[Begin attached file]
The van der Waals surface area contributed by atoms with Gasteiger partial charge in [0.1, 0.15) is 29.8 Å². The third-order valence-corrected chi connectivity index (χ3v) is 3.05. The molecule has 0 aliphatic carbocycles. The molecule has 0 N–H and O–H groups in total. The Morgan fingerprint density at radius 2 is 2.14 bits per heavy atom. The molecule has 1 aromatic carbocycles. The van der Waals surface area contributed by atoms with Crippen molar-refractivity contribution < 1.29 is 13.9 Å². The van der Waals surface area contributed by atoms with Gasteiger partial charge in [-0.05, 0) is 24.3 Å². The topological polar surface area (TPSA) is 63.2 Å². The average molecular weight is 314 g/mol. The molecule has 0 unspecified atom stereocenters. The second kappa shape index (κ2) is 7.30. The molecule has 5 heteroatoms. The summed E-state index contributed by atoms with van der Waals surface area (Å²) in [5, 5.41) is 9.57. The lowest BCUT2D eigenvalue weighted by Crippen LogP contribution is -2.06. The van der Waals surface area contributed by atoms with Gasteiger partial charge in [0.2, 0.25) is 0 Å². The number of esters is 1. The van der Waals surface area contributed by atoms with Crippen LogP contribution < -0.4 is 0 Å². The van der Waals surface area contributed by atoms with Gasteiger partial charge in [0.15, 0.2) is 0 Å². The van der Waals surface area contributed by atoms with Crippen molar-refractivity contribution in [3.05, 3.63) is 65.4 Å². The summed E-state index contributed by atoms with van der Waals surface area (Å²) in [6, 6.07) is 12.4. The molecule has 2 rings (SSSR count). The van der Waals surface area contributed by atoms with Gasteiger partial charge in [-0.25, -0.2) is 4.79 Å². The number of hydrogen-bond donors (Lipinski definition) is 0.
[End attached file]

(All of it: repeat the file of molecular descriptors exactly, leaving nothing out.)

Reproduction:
The van der Waals surface area contributed by atoms with Gasteiger partial charge in [0.1, 0.15) is 29.8 Å². The third-order valence-corrected chi connectivity index (χ3v) is 3.05. The molecule has 0 aliphatic carbocycles. The molecule has 0 N–H and O–H groups in total. The Morgan fingerprint density at radius 2 is 2.14 bits per heavy atom. The molecule has 1 aromatic carbocycles. The van der Waals surface area contributed by atoms with Crippen molar-refractivity contribution < 1.29 is 13.9 Å². The van der Waals surface area contributed by atoms with Gasteiger partial charge in [-0.05, 0) is 24.3 Å². The topological polar surface area (TPSA) is 63.2 Å². The average molecular weight is 314 g/mol. The molecule has 0 unspecified atom stereocenters. The second kappa shape index (κ2) is 7.30. The molecule has 5 heteroatoms. The summed E-state index contributed by atoms with van der Waals surface area (Å²) in [5, 5.41) is 9.57. The lowest BCUT2D eigenvalue weighted by Crippen LogP contribution is -2.06. The van der Waals surface area contributed by atoms with Gasteiger partial charge in [0.2, 0.25) is 0 Å². The number of esters is 1. The van der Waals surface area contributed by atoms with Crippen LogP contribution < -0.4 is 0 Å². The van der Waals surface area contributed by atoms with Gasteiger partial charge in [0.15, 0.2) is 0 Å². The van der Waals surface area contributed by atoms with Crippen molar-refractivity contribution in [3.05, 3.63) is 65.4 Å². The summed E-state index contributed by atoms with van der Waals surface area (Å²) in [6, 6.07) is 12.4. The molecule has 2 rings (SSSR count). The van der Waals surface area contributed by atoms with Gasteiger partial charge in [-0.25, -0.2) is 4.79 Å². The number of hydrogen-bond donors (Lipinski definition) is 0.